We had a seminar, from the counseling center, about what to do with students who've suffered from the tsunami. Unnecessarily distracting me was the counselors refusing to clip microphones on their clothes -- instead holding the clip-on microphones in their hands, so everything they said was too quiet or too sibilant. They also spoke in that aggressively gentle voice that I think is meant to be theraputic but strikes me as patronizing, and that seemed inappropriate in talking to people who just needed to know how to avoid making students' emotional turmoil worse. Also they pointed out they didn't have printouts of the slides but would e-mail them, and if we had questions please write them and pass them forward. Every five minutes.
Their slides identified way more stages of grief than I remembered. In middle school I learned of five stages, but they've got 13 now. I was surprised to learn the rough rules I'd figured out for talking on the mucks with people who have personal crises turn out to be almost exactly right (shut up and listen; empathize but don't say things like ``It's not that bad'' or ``you'll get over it''; don't ask for every sordid detail). This may be evidence that every furry suffers post-traumatic stress disorder from middle school.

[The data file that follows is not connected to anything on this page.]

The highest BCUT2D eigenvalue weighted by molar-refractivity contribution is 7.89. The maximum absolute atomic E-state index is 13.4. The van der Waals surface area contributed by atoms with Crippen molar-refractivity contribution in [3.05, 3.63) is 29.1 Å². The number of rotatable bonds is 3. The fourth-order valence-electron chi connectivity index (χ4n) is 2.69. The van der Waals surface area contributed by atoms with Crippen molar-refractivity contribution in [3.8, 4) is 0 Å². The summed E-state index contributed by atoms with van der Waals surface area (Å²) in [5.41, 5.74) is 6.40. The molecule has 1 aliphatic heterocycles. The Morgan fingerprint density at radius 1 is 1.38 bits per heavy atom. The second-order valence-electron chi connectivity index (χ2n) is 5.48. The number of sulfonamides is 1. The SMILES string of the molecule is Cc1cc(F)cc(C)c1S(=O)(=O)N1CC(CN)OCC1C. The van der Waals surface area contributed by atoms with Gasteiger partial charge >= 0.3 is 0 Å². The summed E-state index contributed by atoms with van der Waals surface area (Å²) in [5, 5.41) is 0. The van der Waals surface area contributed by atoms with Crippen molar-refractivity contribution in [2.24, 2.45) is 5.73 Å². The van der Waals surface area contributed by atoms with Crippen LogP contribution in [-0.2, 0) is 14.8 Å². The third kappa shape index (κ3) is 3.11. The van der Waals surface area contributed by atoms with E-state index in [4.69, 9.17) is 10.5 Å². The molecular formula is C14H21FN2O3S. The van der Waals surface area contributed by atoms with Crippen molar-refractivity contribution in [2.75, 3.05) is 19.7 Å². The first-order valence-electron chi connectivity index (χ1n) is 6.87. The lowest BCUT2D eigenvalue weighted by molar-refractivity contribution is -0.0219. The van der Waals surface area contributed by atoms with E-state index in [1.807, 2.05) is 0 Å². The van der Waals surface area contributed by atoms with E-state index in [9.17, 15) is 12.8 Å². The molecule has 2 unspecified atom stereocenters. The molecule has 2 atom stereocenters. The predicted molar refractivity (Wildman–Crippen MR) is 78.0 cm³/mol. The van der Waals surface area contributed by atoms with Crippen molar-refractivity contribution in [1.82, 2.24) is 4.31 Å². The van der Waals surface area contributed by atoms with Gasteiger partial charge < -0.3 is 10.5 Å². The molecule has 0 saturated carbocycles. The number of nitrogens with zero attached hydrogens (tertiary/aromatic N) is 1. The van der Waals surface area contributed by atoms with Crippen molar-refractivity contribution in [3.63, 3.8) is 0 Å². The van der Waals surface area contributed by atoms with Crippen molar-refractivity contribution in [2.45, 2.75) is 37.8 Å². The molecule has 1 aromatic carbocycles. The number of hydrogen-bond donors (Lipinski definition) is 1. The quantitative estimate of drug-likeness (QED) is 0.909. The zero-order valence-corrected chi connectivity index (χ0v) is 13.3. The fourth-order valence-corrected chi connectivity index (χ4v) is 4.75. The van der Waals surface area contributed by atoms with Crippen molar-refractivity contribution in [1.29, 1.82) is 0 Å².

It was a weird experience; the counselors knew any talk is more effective if it's lively and humorous, but that's the wrong tone for the topic. The emotion of the presentation kept swinging back and forth. I suppose I learned from it, but it was unsettling.
Trivia: Alfred Russel Wallace's middle name is short one `l', due to an error by the Usk (Wales) Registrar of Births. Source: Krakatoa: The Day The World Exploded, Simon Winchester.
Currently Reading: In Memory Yet Green: The Autobiography of Isaac Asimov 1920-1954, Isaac Asimov.